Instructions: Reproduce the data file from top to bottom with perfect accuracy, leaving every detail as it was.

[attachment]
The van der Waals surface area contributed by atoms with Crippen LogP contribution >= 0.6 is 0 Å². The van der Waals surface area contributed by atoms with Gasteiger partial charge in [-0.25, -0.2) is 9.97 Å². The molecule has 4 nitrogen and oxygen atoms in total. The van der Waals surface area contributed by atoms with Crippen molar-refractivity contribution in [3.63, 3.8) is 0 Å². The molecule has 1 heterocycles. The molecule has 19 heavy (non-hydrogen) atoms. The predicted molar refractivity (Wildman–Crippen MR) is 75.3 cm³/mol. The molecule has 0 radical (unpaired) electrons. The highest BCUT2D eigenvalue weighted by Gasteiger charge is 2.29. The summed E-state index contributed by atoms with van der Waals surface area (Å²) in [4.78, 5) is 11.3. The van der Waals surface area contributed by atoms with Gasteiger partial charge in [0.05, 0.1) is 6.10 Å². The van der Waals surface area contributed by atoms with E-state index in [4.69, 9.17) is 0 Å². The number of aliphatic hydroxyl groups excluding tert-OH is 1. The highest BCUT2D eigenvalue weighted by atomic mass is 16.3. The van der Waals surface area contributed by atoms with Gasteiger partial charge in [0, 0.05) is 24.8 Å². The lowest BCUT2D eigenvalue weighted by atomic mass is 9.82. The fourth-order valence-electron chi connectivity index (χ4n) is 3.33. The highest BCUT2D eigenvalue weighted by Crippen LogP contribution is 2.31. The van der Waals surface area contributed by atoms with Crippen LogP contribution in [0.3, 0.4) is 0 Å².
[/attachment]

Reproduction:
The van der Waals surface area contributed by atoms with Crippen LogP contribution >= 0.6 is 0 Å². The van der Waals surface area contributed by atoms with Gasteiger partial charge in [-0.25, -0.2) is 9.97 Å². The molecule has 4 nitrogen and oxygen atoms in total. The van der Waals surface area contributed by atoms with Crippen molar-refractivity contribution in [3.63, 3.8) is 0 Å². The molecule has 1 heterocycles. The molecule has 19 heavy (non-hydrogen) atoms. The predicted molar refractivity (Wildman–Crippen MR) is 75.3 cm³/mol. The molecule has 0 radical (unpaired) electrons. The highest BCUT2D eigenvalue weighted by Gasteiger charge is 2.29. The summed E-state index contributed by atoms with van der Waals surface area (Å²) in [4.78, 5) is 11.3. The van der Waals surface area contributed by atoms with Gasteiger partial charge in [0.05, 0.1) is 6.10 Å². The van der Waals surface area contributed by atoms with E-state index in [4.69, 9.17) is 0 Å². The number of aliphatic hydroxyl groups excluding tert-OH is 1. The highest BCUT2D eigenvalue weighted by atomic mass is 16.3. The van der Waals surface area contributed by atoms with Gasteiger partial charge in [0, 0.05) is 24.8 Å². The lowest BCUT2D eigenvalue weighted by atomic mass is 9.82. The fourth-order valence-electron chi connectivity index (χ4n) is 3.33. The highest BCUT2D eigenvalue weighted by Crippen LogP contribution is 2.31. The van der Waals surface area contributed by atoms with Crippen LogP contribution in [0.3, 0.4) is 0 Å².